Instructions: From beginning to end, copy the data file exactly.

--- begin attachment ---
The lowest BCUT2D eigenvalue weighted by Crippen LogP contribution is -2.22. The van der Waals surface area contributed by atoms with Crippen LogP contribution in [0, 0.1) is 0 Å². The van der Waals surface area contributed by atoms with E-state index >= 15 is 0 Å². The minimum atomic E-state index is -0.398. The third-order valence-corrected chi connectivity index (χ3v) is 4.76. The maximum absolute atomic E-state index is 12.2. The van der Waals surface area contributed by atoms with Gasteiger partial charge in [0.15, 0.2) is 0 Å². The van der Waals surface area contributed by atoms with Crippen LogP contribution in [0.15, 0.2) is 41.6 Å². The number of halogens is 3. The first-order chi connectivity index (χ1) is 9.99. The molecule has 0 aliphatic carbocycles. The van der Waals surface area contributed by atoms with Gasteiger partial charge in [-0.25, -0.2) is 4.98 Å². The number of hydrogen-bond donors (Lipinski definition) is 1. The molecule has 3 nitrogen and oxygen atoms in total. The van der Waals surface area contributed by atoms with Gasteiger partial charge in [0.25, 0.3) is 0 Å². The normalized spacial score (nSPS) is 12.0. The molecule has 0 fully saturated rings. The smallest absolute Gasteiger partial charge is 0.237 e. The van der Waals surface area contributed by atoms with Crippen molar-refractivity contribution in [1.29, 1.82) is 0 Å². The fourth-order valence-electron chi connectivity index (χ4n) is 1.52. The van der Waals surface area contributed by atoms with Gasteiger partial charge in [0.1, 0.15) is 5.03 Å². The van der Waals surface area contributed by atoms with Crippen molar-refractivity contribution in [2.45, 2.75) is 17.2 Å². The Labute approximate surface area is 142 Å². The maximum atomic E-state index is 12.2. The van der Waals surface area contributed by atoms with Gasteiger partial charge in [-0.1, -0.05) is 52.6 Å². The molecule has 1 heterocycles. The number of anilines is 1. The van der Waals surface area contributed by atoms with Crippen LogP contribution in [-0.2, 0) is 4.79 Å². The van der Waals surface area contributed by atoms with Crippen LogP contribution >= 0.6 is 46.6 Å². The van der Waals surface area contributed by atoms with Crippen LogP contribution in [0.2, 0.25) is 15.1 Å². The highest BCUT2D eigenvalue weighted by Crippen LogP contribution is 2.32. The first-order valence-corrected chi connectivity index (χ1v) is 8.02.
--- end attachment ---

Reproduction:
The lowest BCUT2D eigenvalue weighted by Crippen LogP contribution is -2.22. The van der Waals surface area contributed by atoms with Crippen LogP contribution in [0, 0.1) is 0 Å². The van der Waals surface area contributed by atoms with E-state index >= 15 is 0 Å². The minimum atomic E-state index is -0.398. The third-order valence-corrected chi connectivity index (χ3v) is 4.76. The maximum absolute atomic E-state index is 12.2. The van der Waals surface area contributed by atoms with Gasteiger partial charge in [0.15, 0.2) is 0 Å². The van der Waals surface area contributed by atoms with Crippen LogP contribution in [0.15, 0.2) is 41.6 Å². The number of halogens is 3. The first-order chi connectivity index (χ1) is 9.99. The molecule has 0 aliphatic carbocycles. The van der Waals surface area contributed by atoms with Gasteiger partial charge in [-0.25, -0.2) is 4.98 Å². The number of hydrogen-bond donors (Lipinski definition) is 1. The molecule has 3 nitrogen and oxygen atoms in total. The van der Waals surface area contributed by atoms with Gasteiger partial charge in [0.25, 0.3) is 0 Å². The normalized spacial score (nSPS) is 12.0. The molecule has 0 fully saturated rings. The smallest absolute Gasteiger partial charge is 0.237 e. The van der Waals surface area contributed by atoms with Crippen molar-refractivity contribution in [1.29, 1.82) is 0 Å². The fourth-order valence-electron chi connectivity index (χ4n) is 1.52. The van der Waals surface area contributed by atoms with Gasteiger partial charge in [0.1, 0.15) is 5.03 Å². The van der Waals surface area contributed by atoms with Crippen molar-refractivity contribution in [2.45, 2.75) is 17.2 Å². The Labute approximate surface area is 142 Å². The maximum atomic E-state index is 12.2. The van der Waals surface area contributed by atoms with Gasteiger partial charge in [-0.1, -0.05) is 52.6 Å². The molecule has 1 heterocycles. The number of anilines is 1. The van der Waals surface area contributed by atoms with Crippen LogP contribution in [-0.2, 0) is 4.79 Å². The van der Waals surface area contributed by atoms with Crippen LogP contribution >= 0.6 is 46.6 Å². The van der Waals surface area contributed by atoms with Crippen LogP contribution in [0.2, 0.25) is 15.1 Å². The highest BCUT2D eigenvalue weighted by Crippen LogP contribution is 2.32. The first-order valence-corrected chi connectivity index (χ1v) is 8.02.